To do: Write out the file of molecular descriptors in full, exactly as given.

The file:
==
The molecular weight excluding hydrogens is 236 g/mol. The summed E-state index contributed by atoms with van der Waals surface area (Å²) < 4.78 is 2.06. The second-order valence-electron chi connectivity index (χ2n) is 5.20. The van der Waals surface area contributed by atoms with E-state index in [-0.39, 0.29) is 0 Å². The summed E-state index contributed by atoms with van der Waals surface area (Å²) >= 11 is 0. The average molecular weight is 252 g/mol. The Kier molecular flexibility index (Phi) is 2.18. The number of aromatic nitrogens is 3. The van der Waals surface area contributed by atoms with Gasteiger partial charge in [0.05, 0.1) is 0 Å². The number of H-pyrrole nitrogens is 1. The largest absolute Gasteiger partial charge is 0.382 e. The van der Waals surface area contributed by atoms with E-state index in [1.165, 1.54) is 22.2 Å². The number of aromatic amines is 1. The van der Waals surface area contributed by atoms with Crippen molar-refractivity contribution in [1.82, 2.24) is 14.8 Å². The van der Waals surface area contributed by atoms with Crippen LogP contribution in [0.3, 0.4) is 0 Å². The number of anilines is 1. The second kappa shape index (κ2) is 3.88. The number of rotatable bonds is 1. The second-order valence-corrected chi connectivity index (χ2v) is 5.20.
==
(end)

The molecular weight excluding hydrogens is 236 g/mol. The summed E-state index contributed by atoms with van der Waals surface area (Å²) < 4.78 is 2.06. The second-order valence-electron chi connectivity index (χ2n) is 5.20. The van der Waals surface area contributed by atoms with E-state index in [-0.39, 0.29) is 0 Å². The summed E-state index contributed by atoms with van der Waals surface area (Å²) >= 11 is 0. The average molecular weight is 252 g/mol. The Kier molecular flexibility index (Phi) is 2.18. The number of aromatic nitrogens is 3. The van der Waals surface area contributed by atoms with Gasteiger partial charge in [0.05, 0.1) is 0 Å². The number of H-pyrrole nitrogens is 1. The largest absolute Gasteiger partial charge is 0.382 e. The van der Waals surface area contributed by atoms with E-state index in [1.165, 1.54) is 22.2 Å². The number of aromatic amines is 1. The van der Waals surface area contributed by atoms with Crippen molar-refractivity contribution in [1.82, 2.24) is 14.8 Å². The van der Waals surface area contributed by atoms with Crippen LogP contribution in [0.3, 0.4) is 0 Å². The number of anilines is 1. The second kappa shape index (κ2) is 3.88. The number of rotatable bonds is 1. The second-order valence-corrected chi connectivity index (χ2v) is 5.20.